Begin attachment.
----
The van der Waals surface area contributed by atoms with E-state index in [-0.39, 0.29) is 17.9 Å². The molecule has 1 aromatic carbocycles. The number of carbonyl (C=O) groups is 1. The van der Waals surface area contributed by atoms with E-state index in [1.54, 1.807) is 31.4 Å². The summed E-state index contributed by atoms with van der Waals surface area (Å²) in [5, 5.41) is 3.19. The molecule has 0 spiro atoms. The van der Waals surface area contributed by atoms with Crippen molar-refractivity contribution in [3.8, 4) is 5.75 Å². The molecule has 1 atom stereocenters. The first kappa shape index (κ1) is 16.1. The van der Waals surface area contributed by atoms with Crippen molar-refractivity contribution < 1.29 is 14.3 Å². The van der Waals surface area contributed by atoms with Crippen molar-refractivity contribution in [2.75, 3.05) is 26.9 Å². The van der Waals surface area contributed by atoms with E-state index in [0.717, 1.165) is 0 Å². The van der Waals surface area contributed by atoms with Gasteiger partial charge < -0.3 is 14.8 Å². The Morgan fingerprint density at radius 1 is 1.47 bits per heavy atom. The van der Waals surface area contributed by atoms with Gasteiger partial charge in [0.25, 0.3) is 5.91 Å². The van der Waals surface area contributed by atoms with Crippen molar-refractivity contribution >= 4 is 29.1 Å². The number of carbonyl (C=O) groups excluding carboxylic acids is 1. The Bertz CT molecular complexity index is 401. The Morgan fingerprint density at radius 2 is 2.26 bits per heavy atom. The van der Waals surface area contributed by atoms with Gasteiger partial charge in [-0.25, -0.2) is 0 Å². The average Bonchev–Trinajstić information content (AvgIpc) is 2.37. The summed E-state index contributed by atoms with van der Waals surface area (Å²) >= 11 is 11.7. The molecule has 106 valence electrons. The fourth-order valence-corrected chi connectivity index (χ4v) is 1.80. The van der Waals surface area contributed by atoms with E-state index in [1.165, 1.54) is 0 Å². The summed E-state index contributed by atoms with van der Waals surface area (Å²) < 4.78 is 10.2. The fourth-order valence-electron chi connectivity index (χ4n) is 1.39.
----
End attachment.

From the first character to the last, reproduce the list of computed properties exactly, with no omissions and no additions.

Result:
The van der Waals surface area contributed by atoms with E-state index in [-0.39, 0.29) is 17.9 Å². The molecule has 1 aromatic carbocycles. The number of carbonyl (C=O) groups is 1. The van der Waals surface area contributed by atoms with E-state index in [1.54, 1.807) is 31.4 Å². The summed E-state index contributed by atoms with van der Waals surface area (Å²) in [5, 5.41) is 3.19. The molecule has 0 spiro atoms. The van der Waals surface area contributed by atoms with Crippen molar-refractivity contribution in [3.8, 4) is 5.75 Å². The molecule has 1 atom stereocenters. The first kappa shape index (κ1) is 16.1. The van der Waals surface area contributed by atoms with Crippen molar-refractivity contribution < 1.29 is 14.3 Å². The van der Waals surface area contributed by atoms with Crippen molar-refractivity contribution in [2.75, 3.05) is 26.9 Å². The van der Waals surface area contributed by atoms with E-state index in [0.717, 1.165) is 0 Å². The van der Waals surface area contributed by atoms with Gasteiger partial charge < -0.3 is 14.8 Å². The Morgan fingerprint density at radius 1 is 1.47 bits per heavy atom. The van der Waals surface area contributed by atoms with Gasteiger partial charge in [0.25, 0.3) is 5.91 Å². The van der Waals surface area contributed by atoms with Crippen molar-refractivity contribution >= 4 is 29.1 Å². The number of carbonyl (C=O) groups excluding carboxylic acids is 1. The Bertz CT molecular complexity index is 401. The Morgan fingerprint density at radius 2 is 2.26 bits per heavy atom. The van der Waals surface area contributed by atoms with Gasteiger partial charge in [-0.25, -0.2) is 0 Å². The average Bonchev–Trinajstić information content (AvgIpc) is 2.37. The summed E-state index contributed by atoms with van der Waals surface area (Å²) >= 11 is 11.7. The molecule has 106 valence electrons. The fourth-order valence-corrected chi connectivity index (χ4v) is 1.80. The van der Waals surface area contributed by atoms with E-state index in [1.165, 1.54) is 0 Å². The summed E-state index contributed by atoms with van der Waals surface area (Å²) < 4.78 is 10.2. The fourth-order valence-electron chi connectivity index (χ4n) is 1.39.